Soulforce to Demonstrate at Episcopal Conference in Denver


Demonstration to Cap off a Summer of Civil Disobedience and Arrests All Across the United States in Protest of the Exclusion of God’s Gay, Lesbian, Bisexual, and Transgendered Children

Contact: Laura Montgomery Rutt, Media Coordinator
Cell: 717-951-7712

Laguna Beach CA – On July 4th, gay, lesbian, bisexual, transgender individuals, and their families, friends and allies will join together in Denver to protest the exclusionary practices by many churches in the Episcopal Church USA and support the full inclusion of GLBT individuals in all aspects the church. The protest is being organized by Soulforce, an ecumenical people of faith network committed to applying the principles of nonviolent resistance as taught by Gandhi and King to the liberation of sexual and gender minorities.

"The Episcopal Church (ECUSA), like other denominations, continues to debate whether LGBT persons are worthy of full inclusion and membership," declared Kate Bishop, Soulforce Co-chair in Denver. " The debate itself is harmful and damaging to those within and outside of the Church. Although the Church presents itself as "liberal" and far ahead of other denominations, if justice and how it is applied toward LGBT members is used as a measure, ECUSA fairs no better than other denominations."

People of faith from many denominations will be taking part in the protest and anticipated arrests. The day begins with gathering at 8am on July 4th at St. Paul’s United Methodist Church at 16th and Ogden. A Soulforce Training in Nonviolent Resistance to Injustice based on the principles of Gandhi and Martin Luther King will be led by Dr. Mel White beginning at 8:30am, followed by a picnic. The training is open to media.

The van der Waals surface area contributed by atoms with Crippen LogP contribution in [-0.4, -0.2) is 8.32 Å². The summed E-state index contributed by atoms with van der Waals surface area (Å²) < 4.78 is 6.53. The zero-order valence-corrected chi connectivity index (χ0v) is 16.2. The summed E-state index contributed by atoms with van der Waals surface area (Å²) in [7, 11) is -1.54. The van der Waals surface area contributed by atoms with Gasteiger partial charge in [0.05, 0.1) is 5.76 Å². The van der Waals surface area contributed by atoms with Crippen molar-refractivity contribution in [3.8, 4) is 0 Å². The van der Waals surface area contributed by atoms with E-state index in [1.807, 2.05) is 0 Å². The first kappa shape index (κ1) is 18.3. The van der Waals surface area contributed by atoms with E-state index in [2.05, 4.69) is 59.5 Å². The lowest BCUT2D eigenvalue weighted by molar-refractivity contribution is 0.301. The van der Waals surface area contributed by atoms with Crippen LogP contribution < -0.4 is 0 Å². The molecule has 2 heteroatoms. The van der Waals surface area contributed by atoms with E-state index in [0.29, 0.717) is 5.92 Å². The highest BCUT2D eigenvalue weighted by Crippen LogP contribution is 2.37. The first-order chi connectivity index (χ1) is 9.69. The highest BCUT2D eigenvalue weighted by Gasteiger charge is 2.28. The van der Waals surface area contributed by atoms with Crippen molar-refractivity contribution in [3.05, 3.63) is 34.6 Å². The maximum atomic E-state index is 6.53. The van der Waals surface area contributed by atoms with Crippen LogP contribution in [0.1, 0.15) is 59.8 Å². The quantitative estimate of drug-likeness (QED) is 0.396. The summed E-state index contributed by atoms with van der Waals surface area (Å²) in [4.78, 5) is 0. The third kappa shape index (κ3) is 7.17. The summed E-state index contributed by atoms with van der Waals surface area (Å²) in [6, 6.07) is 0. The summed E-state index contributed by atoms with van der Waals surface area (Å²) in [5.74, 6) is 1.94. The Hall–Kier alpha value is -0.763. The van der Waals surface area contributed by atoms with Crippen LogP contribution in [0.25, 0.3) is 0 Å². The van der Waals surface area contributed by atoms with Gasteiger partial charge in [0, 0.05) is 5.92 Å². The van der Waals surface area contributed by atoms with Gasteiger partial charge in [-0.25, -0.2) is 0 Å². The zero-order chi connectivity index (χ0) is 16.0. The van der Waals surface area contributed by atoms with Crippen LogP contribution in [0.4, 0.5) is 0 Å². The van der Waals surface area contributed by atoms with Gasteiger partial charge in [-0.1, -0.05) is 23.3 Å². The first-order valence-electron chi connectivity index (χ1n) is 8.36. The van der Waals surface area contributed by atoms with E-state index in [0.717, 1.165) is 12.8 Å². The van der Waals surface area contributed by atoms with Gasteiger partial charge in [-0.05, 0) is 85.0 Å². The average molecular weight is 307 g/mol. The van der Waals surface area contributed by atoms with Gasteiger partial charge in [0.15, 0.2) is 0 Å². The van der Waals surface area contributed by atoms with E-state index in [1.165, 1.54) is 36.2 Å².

As Bishops and Deputies arrive for their Opening Orientation Session at the Colorado Convention Center, 14th and California Streets in Denver, Soulforce supporters will be standing in silent vigil to greet them. A press conference will take place at 1:15 on the Convention Center steps, featuring distinguished Episcopalian leaders and other friends and allies. After the press conference, many of the participants are expected to take place in an act of non-violent civil disobedience leading to arrest.

"From the beginning of this tragic debate, Episcopal bishops, priests, and laity have taken courageous and costly stands for full inclusion of sexual and gender minorities," explained Dr. Mel White. "However, there are fundamentalist forces working within the Anglican Communion in this country and abroad that are trying to turn the entire denomination against God’s GLBT children. We are here to say that this debate must end! We hope that Bishops and Deputies will not be swayed by the dangerous and regressive voices nor by the toxic rhetoric of those who wish to oppress us."

To participate in the direct action, individuals must take part in the Soulforce non-violence training the morning of July 4 or in a brief training at the Convention Center, 12:45 p.m. All participants are required to sign, wear, and uphold the Soulforce "pledge to nonviolence" used by Dr. Martin Luther King and his marchers in 1963.